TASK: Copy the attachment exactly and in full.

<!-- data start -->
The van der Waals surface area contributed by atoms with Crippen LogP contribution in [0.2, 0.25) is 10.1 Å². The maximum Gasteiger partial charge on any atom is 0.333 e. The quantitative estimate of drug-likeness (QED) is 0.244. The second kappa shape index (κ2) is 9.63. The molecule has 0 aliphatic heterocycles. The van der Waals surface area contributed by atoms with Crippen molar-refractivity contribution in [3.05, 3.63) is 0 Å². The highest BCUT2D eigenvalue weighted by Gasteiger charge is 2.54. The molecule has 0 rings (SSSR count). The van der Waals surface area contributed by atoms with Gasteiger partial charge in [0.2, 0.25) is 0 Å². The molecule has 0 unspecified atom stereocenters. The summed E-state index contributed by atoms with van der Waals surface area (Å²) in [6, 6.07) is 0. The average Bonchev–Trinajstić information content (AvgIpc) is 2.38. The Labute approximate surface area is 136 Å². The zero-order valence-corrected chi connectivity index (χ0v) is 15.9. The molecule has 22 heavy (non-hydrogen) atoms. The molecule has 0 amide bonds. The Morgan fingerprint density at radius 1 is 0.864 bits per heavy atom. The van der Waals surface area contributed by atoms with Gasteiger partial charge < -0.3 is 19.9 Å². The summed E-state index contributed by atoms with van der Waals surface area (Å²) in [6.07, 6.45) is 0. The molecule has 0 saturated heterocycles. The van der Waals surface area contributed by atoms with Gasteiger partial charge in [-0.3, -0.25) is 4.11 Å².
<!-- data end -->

The van der Waals surface area contributed by atoms with Crippen LogP contribution in [0.2, 0.25) is 10.1 Å². The maximum Gasteiger partial charge on any atom is 0.333 e. The quantitative estimate of drug-likeness (QED) is 0.244. The second kappa shape index (κ2) is 9.63. The molecule has 0 aliphatic heterocycles. The van der Waals surface area contributed by atoms with Crippen molar-refractivity contribution in [3.05, 3.63) is 0 Å². The highest BCUT2D eigenvalue weighted by Gasteiger charge is 2.54. The molecule has 0 rings (SSSR count). The van der Waals surface area contributed by atoms with Gasteiger partial charge in [0.2, 0.25) is 0 Å². The molecule has 0 unspecified atom stereocenters. The summed E-state index contributed by atoms with van der Waals surface area (Å²) in [6, 6.07) is 0. The average Bonchev–Trinajstić information content (AvgIpc) is 2.38. The Labute approximate surface area is 136 Å². The zero-order valence-corrected chi connectivity index (χ0v) is 15.9. The molecule has 22 heavy (non-hydrogen) atoms. The molecule has 0 amide bonds. The Morgan fingerprint density at radius 1 is 0.864 bits per heavy atom. The van der Waals surface area contributed by atoms with Gasteiger partial charge < -0.3 is 19.9 Å². The summed E-state index contributed by atoms with van der Waals surface area (Å²) in [6.07, 6.45) is 0. The molecule has 0 saturated heterocycles. The van der Waals surface area contributed by atoms with Gasteiger partial charge in [-0.3, -0.25) is 4.11 Å².